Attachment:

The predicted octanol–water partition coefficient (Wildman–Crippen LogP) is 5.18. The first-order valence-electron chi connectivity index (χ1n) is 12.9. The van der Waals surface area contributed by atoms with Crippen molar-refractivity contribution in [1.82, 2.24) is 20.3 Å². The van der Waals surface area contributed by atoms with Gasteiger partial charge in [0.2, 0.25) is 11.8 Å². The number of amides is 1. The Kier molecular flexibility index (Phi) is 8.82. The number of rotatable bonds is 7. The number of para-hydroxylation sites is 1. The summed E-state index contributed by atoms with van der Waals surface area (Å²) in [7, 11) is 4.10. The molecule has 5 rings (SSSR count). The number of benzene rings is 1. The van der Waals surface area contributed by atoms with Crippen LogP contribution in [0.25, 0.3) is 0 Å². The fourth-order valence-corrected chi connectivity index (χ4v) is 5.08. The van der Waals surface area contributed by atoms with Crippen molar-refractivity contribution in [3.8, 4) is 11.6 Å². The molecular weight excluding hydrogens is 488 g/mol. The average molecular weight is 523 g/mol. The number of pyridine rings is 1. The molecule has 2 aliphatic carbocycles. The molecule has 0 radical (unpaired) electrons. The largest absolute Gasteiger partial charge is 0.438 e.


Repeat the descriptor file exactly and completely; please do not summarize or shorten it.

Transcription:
The predicted octanol–water partition coefficient (Wildman–Crippen LogP) is 5.18. The first-order valence-electron chi connectivity index (χ1n) is 12.9. The van der Waals surface area contributed by atoms with Crippen molar-refractivity contribution in [1.82, 2.24) is 20.3 Å². The van der Waals surface area contributed by atoms with Gasteiger partial charge in [0.2, 0.25) is 11.8 Å². The number of amides is 1. The Kier molecular flexibility index (Phi) is 8.82. The number of rotatable bonds is 7. The number of para-hydroxylation sites is 1. The summed E-state index contributed by atoms with van der Waals surface area (Å²) in [7, 11) is 4.10. The molecule has 5 rings (SSSR count). The number of benzene rings is 1. The van der Waals surface area contributed by atoms with Crippen LogP contribution in [0.25, 0.3) is 0 Å². The fourth-order valence-corrected chi connectivity index (χ4v) is 5.08. The van der Waals surface area contributed by atoms with Crippen molar-refractivity contribution in [3.8, 4) is 11.6 Å². The molecular weight excluding hydrogens is 488 g/mol. The average molecular weight is 523 g/mol. The number of pyridine rings is 1. The molecule has 2 aliphatic carbocycles. The molecule has 0 radical (unpaired) electrons. The largest absolute Gasteiger partial charge is 0.438 e.